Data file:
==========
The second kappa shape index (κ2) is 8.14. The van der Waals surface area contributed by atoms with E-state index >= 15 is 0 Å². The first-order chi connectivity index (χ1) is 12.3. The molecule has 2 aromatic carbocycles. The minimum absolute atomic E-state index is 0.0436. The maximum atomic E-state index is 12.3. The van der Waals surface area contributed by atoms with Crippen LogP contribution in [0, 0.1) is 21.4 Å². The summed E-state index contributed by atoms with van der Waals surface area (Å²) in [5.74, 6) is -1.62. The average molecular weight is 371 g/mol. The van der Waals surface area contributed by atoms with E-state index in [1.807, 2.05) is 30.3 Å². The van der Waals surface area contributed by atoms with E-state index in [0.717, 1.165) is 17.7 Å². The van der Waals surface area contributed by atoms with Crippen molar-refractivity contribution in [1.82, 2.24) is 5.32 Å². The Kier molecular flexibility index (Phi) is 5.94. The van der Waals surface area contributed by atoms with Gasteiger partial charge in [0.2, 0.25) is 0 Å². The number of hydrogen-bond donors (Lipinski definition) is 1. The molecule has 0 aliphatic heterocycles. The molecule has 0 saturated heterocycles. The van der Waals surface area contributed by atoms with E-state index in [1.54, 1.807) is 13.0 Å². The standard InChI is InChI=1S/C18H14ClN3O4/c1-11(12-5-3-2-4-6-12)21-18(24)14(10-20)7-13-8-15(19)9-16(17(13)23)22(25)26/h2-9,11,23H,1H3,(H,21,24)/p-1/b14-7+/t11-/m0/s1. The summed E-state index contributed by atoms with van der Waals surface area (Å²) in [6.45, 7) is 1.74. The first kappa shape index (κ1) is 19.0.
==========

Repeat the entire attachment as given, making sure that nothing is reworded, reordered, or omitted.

The second kappa shape index (κ2) is 8.14. The van der Waals surface area contributed by atoms with E-state index >= 15 is 0 Å². The first-order chi connectivity index (χ1) is 12.3. The molecule has 2 aromatic carbocycles. The minimum absolute atomic E-state index is 0.0436. The maximum atomic E-state index is 12.3. The van der Waals surface area contributed by atoms with Crippen LogP contribution in [0, 0.1) is 21.4 Å². The summed E-state index contributed by atoms with van der Waals surface area (Å²) in [5.74, 6) is -1.62. The average molecular weight is 371 g/mol. The van der Waals surface area contributed by atoms with E-state index in [1.807, 2.05) is 30.3 Å². The van der Waals surface area contributed by atoms with E-state index in [0.717, 1.165) is 17.7 Å². The van der Waals surface area contributed by atoms with Crippen molar-refractivity contribution in [1.82, 2.24) is 5.32 Å². The Kier molecular flexibility index (Phi) is 5.94. The van der Waals surface area contributed by atoms with Gasteiger partial charge in [0.2, 0.25) is 0 Å². The number of hydrogen-bond donors (Lipinski definition) is 1. The molecule has 0 aliphatic heterocycles. The molecule has 0 saturated heterocycles. The van der Waals surface area contributed by atoms with E-state index in [1.54, 1.807) is 13.0 Å². The standard InChI is InChI=1S/C18H14ClN3O4/c1-11(12-5-3-2-4-6-12)21-18(24)14(10-20)7-13-8-15(19)9-16(17(13)23)22(25)26/h2-9,11,23H,1H3,(H,21,24)/p-1/b14-7+/t11-/m0/s1. The summed E-state index contributed by atoms with van der Waals surface area (Å²) in [6.45, 7) is 1.74. The first kappa shape index (κ1) is 19.0.